The SEC’s Investor Advisory Committee plans to vote Friday on one of its subcommittee’s recommendations on how the SEC should craft its fiduciary rule for brokers.
The draft proposal by the Investor as Purchaser Subcommittee, which is headed by Barbara Roper, director of investor protection for the Consumer Federation of America, was scheduled to come up for a vote at the Investor Advisory Committee’s Oct. 10 meeting, but that was postponed because of the government shutdown.
Roper told ThinkAdvisor that the subcommittee’s hope is that “by weighing in early in the [fiduciary rulemaking] process, we can help to shape the form that commission rulemaking takes.”
The subcommittee says that a fiduciary duty for investment advice should include, “first and foremost, an enforceable, principles-based obligation to act in the best interest of the customer.”
In approaching this issue, the subcommittee says that the SEC’s goal “should be to eliminate the regulatory gap that allows broker-dealers to offer investment advice without being subject to the same fiduciary duty as other investment advisors but not to eliminate the ability of broker-dealers to offer transaction-specific advice compensated through transaction-based payments.”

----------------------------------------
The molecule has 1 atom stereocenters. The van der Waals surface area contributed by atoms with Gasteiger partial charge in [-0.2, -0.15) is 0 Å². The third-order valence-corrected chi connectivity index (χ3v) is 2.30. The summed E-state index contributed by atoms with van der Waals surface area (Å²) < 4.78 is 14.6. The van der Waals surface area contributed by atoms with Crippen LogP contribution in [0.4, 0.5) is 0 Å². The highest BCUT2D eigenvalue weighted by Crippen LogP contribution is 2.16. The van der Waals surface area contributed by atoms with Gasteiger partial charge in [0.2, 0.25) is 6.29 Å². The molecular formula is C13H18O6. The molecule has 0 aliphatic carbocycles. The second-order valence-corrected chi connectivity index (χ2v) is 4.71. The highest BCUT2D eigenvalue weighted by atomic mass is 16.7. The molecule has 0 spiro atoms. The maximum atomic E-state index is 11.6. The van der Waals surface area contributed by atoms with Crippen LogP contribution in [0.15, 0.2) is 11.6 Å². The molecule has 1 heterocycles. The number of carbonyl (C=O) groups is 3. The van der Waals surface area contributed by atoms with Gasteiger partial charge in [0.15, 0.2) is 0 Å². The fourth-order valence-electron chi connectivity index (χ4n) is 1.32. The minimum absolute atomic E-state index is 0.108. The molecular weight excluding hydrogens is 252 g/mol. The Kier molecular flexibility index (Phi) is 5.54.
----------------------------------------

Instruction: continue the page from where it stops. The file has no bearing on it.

The subcommittee adds that “Though it may require both regulatory flexibility to permit the existence of conflicts of interest and some regulatory changes to reduce the most severe conflicts of interest in the broker-dealer business model, the Committee believes that advisory services offered as part of a transaction-based securities business can and should be conducted in a way that is consistent with a fiduciary standard of conduct.”
While the SEC is not bound by any recommendations of the Investor Advisory Committee, which was created under Section 911 of the Dodd-Frank Act, Section 911 does require the SEC to “review the findings and recommendations of the committee” and “each time the committee submits a finding or recommendation to the commission, promptly issue a public statement assessing the finding or recommendation of the committee; and disclosing the action, if any, the commission intends to take with respect to the finding or recommendation.”
While fiduciary advocates have voiced their support of the recommendations in comment letters to the subcommittee, some other groups have not. For instance, while the Securities Industry and Financial Markets Association says that “many if not most” of the subcommittee’s recommendations “are in accord” with SIFMA’s views on how to implement Section 913 of Dodd-Frank, some recommendations are “incongruous with the intent and requirements” of Section 913.